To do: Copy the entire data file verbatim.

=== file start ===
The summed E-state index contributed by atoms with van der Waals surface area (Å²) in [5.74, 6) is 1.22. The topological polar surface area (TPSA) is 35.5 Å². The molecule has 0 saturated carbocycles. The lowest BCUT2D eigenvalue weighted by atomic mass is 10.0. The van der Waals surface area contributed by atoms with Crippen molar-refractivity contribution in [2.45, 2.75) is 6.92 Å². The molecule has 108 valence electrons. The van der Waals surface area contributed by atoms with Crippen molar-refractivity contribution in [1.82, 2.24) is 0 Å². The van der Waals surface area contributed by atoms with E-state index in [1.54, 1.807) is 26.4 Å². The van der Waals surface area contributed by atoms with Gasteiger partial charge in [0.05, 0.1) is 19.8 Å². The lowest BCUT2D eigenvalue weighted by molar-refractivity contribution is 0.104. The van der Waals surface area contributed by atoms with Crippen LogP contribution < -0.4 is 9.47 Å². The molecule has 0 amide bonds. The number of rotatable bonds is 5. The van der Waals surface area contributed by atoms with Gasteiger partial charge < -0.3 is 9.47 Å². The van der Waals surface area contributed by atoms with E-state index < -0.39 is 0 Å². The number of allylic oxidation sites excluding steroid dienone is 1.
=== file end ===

The summed E-state index contributed by atoms with van der Waals surface area (Å²) in [5.74, 6) is 1.22. The topological polar surface area (TPSA) is 35.5 Å². The molecule has 0 saturated carbocycles. The lowest BCUT2D eigenvalue weighted by atomic mass is 10.0. The van der Waals surface area contributed by atoms with Crippen molar-refractivity contribution in [2.45, 2.75) is 6.92 Å². The molecule has 108 valence electrons. The van der Waals surface area contributed by atoms with Crippen molar-refractivity contribution in [1.82, 2.24) is 0 Å². The van der Waals surface area contributed by atoms with E-state index in [1.54, 1.807) is 26.4 Å². The van der Waals surface area contributed by atoms with Gasteiger partial charge in [0.05, 0.1) is 19.8 Å². The lowest BCUT2D eigenvalue weighted by molar-refractivity contribution is 0.104. The van der Waals surface area contributed by atoms with Crippen LogP contribution < -0.4 is 9.47 Å². The molecule has 0 amide bonds. The number of rotatable bonds is 5. The van der Waals surface area contributed by atoms with Gasteiger partial charge < -0.3 is 9.47 Å². The van der Waals surface area contributed by atoms with E-state index < -0.39 is 0 Å². The number of allylic oxidation sites excluding steroid dienone is 1.